Minorities and Medicaid patients, beware.
Imagine you are rushing to the emergency room with a loved one, only for you to roll up and see that it has been closed. Sounds like a nightmare, but it's becoming our reality. Due to the financial constraints, there has been a wave of hospital E.R. closings across the country.
Not having an emergency room in your neighborhood can have serious consequences: delayed response in care, longer waiting times, overcrowding and overworked doctors.
And it not's surprising to learn whom this mostly impacts: People of color and poor folks.
According to an study of California hospitals conducted by researchers from the University of California, San Francisco, African-Americans who rely on Medicaid are more likely to live in an area where a for-profit hospital’s emergency department has been closed down.
NPR Shots reported these findings:
• Researchers found a major factor in many E.R. closings was whether they were being reimbursed by Medicare and Medicaid (the California program is called Medi-Cal).
• From the years 1998 to 2008 when seven percent of emergency departments throughout the state were closed — for every 10 percent increase in Black patients, a hospital's risk of shutting down its E.R. shot up by 40 percent. For every 10 percent increase in Medicaid patients, the risk jumped up by 17 percent. Researchers did not see the same findings among Latinos.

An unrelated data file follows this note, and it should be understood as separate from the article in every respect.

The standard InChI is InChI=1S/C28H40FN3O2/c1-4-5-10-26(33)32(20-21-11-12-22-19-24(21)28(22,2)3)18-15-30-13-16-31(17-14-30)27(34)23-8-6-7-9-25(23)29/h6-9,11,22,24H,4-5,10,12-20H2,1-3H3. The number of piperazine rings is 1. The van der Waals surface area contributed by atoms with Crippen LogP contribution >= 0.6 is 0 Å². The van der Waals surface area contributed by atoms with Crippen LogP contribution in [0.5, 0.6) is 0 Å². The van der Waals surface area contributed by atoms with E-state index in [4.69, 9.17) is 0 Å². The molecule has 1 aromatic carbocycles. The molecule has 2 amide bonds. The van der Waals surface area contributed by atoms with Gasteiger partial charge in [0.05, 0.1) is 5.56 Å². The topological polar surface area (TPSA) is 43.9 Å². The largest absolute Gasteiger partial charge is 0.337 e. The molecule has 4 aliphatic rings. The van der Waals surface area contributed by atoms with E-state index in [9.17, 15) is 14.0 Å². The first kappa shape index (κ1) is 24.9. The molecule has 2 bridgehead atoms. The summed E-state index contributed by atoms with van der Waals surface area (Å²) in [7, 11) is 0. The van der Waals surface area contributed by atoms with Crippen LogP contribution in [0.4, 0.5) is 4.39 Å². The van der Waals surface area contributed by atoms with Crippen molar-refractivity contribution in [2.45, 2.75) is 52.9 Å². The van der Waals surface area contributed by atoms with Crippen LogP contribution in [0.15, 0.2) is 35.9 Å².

• In more affluent areas with many more privately insured patients, hospitals are more likely to add emergency departments.
• For-profit hospitals were 65 percent more likely to close an ER than non-profit hospitals.
Dr. Renee Hsia, the study's lead author and assistant professor of emergency medicine at University of California, San Francisco, told Shots, "In many places, the emergency room is where most patients first come through to get care. If you close that department, you close the door to those patients."
This is not just a California trend — it is taking place across the country. And this is especially scary for the many African-Americans who rely on the E.R. as a main source of health care.
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(Photo: The Plain Dealer/Landov)